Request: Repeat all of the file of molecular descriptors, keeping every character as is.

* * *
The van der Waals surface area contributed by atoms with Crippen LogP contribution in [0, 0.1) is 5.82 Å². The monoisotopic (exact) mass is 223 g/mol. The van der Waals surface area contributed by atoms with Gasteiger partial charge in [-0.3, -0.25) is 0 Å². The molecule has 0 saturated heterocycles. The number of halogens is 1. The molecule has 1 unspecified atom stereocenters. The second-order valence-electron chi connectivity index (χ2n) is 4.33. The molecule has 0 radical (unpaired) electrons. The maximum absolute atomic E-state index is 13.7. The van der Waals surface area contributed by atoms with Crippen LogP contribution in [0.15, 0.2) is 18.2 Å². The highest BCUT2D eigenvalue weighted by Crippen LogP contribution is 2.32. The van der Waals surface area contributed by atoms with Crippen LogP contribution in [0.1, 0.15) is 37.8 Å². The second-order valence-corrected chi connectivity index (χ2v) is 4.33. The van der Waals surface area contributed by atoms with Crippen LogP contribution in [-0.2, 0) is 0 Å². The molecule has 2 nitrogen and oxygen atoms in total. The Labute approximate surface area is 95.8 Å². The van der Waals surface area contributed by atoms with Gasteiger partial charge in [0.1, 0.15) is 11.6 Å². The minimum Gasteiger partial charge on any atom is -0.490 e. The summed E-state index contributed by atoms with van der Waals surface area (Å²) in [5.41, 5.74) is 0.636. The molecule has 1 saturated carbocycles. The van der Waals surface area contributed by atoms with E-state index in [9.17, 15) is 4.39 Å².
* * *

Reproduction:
The van der Waals surface area contributed by atoms with Crippen LogP contribution in [0, 0.1) is 5.82 Å². The monoisotopic (exact) mass is 223 g/mol. The van der Waals surface area contributed by atoms with Gasteiger partial charge in [-0.3, -0.25) is 0 Å². The molecule has 0 saturated heterocycles. The number of halogens is 1. The molecule has 1 unspecified atom stereocenters. The second-order valence-electron chi connectivity index (χ2n) is 4.33. The molecule has 0 radical (unpaired) electrons. The maximum absolute atomic E-state index is 13.7. The van der Waals surface area contributed by atoms with Crippen LogP contribution in [0.15, 0.2) is 18.2 Å². The highest BCUT2D eigenvalue weighted by Crippen LogP contribution is 2.32. The van der Waals surface area contributed by atoms with Crippen LogP contribution in [0.1, 0.15) is 37.8 Å². The second-order valence-corrected chi connectivity index (χ2v) is 4.33. The van der Waals surface area contributed by atoms with Crippen LogP contribution in [-0.2, 0) is 0 Å². The molecule has 2 nitrogen and oxygen atoms in total. The Labute approximate surface area is 95.8 Å². The van der Waals surface area contributed by atoms with Gasteiger partial charge in [0.1, 0.15) is 11.6 Å². The minimum Gasteiger partial charge on any atom is -0.490 e. The summed E-state index contributed by atoms with van der Waals surface area (Å²) in [5.41, 5.74) is 0.636. The molecule has 1 saturated carbocycles. The van der Waals surface area contributed by atoms with E-state index in [9.17, 15) is 4.39 Å².